Talkin’ trash

Sealy hosts annual clean-up event

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Sealy residents woke up to a cold, wet morning on Saturday, and almost 100 decided to brave the elements and head outside to pick up trash in an effort to beautify the community.

Headed up by Sealy City Council members Dee Anne Lerma and Jennifer Sullivan, the Don’t Mess with Sealy event was part of the statewide Texas Trash Off. Groups representing high school and junior high clubs, city of Sealy staff, Boy Scouts, Girls Scouts, local law enforcement and local businesses met at the city barn on Main Street at 9 a.m. and dispersed throughout the community with empty trash bags. Within a few hours, a massive container was filled and volunteers were treated to free hot dogs cooked by Mayor Janice Whitehead.

Several local businesses offered supplies and services, and volunteers came ready with great attitudes despite the cooler weather.

“Thank you to all the citizens of Sealy who turned out to help beautify our city,” Lerma said. “Teamwork is why I love Sealy. It is filled with great people and city employees. Completing the Trash Off makes Sealy eligible for future beautification grants.”

A group of Boy Scouts picking up trash alongside Interstate 10 “dabbed” for a reporter taking pictures and said they were enjoying the assignment, even though it was cold “especially when your hands are wet.”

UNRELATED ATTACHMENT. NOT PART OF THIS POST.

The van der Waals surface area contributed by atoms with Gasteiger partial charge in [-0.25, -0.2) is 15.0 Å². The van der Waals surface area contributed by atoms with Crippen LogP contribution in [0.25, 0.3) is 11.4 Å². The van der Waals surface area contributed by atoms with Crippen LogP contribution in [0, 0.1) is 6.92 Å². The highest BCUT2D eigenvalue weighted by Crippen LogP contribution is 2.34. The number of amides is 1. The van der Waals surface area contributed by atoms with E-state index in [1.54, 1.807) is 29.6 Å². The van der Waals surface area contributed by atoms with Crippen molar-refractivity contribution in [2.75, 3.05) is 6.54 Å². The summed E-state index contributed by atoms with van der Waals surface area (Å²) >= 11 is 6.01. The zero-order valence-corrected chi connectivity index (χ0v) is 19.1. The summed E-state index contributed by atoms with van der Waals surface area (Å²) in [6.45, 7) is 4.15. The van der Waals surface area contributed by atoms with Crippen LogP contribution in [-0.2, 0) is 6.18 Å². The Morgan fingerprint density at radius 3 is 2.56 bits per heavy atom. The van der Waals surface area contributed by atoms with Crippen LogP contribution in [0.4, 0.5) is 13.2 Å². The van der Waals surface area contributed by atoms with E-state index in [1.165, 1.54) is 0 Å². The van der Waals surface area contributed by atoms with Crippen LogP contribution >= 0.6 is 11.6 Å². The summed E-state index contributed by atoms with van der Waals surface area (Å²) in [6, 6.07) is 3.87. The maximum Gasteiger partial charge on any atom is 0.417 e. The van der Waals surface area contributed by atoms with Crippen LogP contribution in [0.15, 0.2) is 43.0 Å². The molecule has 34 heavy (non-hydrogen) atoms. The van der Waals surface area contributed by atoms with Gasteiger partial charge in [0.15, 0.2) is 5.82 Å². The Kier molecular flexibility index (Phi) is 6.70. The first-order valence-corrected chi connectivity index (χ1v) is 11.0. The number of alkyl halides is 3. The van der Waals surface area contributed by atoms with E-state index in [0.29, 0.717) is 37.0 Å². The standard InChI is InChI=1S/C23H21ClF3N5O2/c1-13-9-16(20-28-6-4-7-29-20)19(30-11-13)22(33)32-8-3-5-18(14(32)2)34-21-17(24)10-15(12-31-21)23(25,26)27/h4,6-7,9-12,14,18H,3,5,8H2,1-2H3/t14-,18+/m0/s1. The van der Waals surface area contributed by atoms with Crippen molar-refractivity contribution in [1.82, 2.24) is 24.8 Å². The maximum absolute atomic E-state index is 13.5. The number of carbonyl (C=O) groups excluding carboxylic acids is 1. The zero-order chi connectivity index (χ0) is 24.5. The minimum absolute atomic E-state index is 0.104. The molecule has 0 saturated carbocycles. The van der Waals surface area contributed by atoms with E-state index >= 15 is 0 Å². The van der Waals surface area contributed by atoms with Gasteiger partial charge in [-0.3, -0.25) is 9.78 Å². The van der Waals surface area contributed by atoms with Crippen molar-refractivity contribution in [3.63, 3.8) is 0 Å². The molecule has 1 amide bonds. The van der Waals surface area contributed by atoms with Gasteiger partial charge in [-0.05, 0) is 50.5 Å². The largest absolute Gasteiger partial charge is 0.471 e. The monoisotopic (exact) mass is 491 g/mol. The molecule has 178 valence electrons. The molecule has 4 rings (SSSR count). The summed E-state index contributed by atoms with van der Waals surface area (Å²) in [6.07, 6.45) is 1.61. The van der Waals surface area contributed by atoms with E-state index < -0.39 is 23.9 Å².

The Don’t mess with Texas Trash Off, hosted by Keep Texas Beautiful and Texas Department of Transportation, serves as Texas’ signature event for the Great American Cleanup and is the single largest one-day cleanup event in the state, according to a press release issued by Trash-Off organizers.

“The program supports efforts to clear Texas roadsides of trash and will take place throughout Texas from April 1-30, 2018,” state officials with Keep Texas Beautiful. “We equip local partners and affiliates with the tools they need to build vibrant, engaged communities. Founded in 1967, Keep Texas Beautiful has more than 50 years of experience deploying resources for local clean-up, recycling and youth engagement efforts. Everything we do is focused on mobilizing volunteers to take action across the state. As a 501(c)3 nonprofit, we lead nearly 400 affiliates and reach 22 million Texans annually.”

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